Numerous tests have showed PureAire’s oxygen monitors readings are comparable to very expensive Oxygen monitor analyzers in the percent range. Though not marketed as an analyzer, if the client needs a cost competitive real-time monitor in the percent, nobody can match the precision PureAire’s oxygen monitor offers. Analyzers are accurate and dependable but are known for their constant calibration, and lack of real time monitoring.

PureAire requires no calibration, no replacement sensors, no maintenance, and no drifting to thunderstorms (change in barometric pressure).

Important questions to ask when purchasing a oxygen monitor? (This does not apply to PureAire)

1. How often do you calibrate a sensor?
2. How often do you replace a sensor?
3. How much does a sensor cost?
4. How long is the wait time to get a replacement sensor?
5. What is the shelf life of a sensor?
6. What happens if you do not calibrate a sensor?
7. What is the accuracy of the monitor?

Answer: Use a PureAire monitor.

If you have anymore questions please feel free to call 1-888-788-8050 or find PureAire at www.MonitorOxygen.com, or www.PureAireMonitoring.com.


Increased Demand for PureAire's Oxygen Monitor for Nitrogen and Helium Storage

When storing or using Liquid Nitrogen, Helium, CO2, or Argon cylinders in a confined space, what are the potential risks? Gas leaks are the most common, requiring the need for an oxygen deficiency monitor for protecting employees in the workplace.  With inert cryogenic gases, loose or broken fittings can leak gas into a room displacing oxygen, causing impaired judgment or loss of life to workers.  PureAire, one of the leading suppliers of Oxygen Deficiency Monitors uses a non-depleting zirconium oxide sensor that has a 10+ year sensor life and requires no calibration or periodic maintenance.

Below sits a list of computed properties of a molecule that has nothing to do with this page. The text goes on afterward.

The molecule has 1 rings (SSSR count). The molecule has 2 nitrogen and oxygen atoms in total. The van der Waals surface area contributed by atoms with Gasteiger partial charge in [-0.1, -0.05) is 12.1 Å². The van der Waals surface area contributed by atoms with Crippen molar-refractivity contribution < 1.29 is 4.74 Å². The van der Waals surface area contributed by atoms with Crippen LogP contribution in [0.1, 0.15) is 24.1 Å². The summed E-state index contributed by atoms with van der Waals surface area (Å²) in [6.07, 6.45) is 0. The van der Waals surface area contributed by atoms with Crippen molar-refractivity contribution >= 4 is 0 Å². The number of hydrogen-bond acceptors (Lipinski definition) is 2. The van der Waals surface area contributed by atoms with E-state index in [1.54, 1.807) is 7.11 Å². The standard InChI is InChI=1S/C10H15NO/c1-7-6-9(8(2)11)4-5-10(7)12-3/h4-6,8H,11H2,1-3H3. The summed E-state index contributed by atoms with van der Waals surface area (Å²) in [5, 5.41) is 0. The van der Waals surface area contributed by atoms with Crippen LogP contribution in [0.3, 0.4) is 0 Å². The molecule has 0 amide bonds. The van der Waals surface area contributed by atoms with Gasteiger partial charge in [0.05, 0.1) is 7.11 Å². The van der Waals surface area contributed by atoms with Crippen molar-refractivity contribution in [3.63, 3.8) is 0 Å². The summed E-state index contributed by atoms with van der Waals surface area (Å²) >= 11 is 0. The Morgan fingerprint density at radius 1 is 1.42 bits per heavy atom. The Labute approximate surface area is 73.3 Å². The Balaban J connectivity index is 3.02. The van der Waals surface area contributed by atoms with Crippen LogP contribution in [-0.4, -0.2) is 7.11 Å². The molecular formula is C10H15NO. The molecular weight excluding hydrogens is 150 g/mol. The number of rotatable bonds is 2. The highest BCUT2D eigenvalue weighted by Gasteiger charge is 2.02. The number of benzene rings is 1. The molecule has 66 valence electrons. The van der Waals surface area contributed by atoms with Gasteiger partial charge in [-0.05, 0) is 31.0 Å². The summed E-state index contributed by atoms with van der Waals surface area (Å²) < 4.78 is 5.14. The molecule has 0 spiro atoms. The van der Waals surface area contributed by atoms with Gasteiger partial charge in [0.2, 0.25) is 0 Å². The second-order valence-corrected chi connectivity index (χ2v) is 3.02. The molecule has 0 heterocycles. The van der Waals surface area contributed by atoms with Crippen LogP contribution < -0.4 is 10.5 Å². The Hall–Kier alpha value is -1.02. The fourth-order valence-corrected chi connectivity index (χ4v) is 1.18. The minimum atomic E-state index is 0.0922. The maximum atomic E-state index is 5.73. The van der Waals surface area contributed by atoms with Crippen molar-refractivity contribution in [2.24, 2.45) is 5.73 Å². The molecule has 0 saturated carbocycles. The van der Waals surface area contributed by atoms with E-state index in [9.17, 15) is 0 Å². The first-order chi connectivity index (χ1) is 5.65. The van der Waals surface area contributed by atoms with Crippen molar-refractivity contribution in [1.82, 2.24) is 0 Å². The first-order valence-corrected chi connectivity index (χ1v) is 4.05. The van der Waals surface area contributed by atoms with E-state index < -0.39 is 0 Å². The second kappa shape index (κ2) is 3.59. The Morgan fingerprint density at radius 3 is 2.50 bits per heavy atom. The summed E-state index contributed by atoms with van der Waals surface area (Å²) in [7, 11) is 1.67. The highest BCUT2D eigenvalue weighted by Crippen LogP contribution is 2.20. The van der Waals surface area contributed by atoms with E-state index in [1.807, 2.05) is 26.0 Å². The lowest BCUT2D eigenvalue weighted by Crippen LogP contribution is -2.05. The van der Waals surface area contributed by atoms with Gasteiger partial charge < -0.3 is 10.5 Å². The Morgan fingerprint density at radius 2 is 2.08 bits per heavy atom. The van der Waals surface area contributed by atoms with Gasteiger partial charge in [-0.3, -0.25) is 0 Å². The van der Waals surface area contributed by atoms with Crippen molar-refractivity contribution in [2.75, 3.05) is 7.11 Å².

“Cryogenics are mostly stored in confined spaces such as, offices, freezers, or hallways. One of the most overlooked additions to having LN2, He, Ar, or CO2 cylinders ranging from 25-250lbs is the O2 monitor. MSDS sheets all have a variation of information mentioning, high pressure and suffocation with No Odor1.”  “In high concentrations, asphyxiation occurs with no warning.  Symptoms may include loss of mobility/consciousness and must apply artificial respiration if breathing stopped2.”

The rapid release of nitrogen, and other various cryogenics possess absolutely zero signs of immediate danger. NIOSH, and OSHA states anything under 19.5% oxygen is considered hazardous, and a dangerous environment for employees.  The earth is a wonderful source of calibrated oxygen and we breath 20.9% Oxygen.  PureAire’s Oxygen detector is one of the most widely used real time monitors for detecting leaks among cryogenic gas cylinders in storage rooms.  If a gas spill or leak occurs, PureAire’s Oxygen monitor is designed to turn on strobes and audible alarms to warn workers to evacuate the location.  It also has built-in relays that can active ventilation fans to bring in fresh air.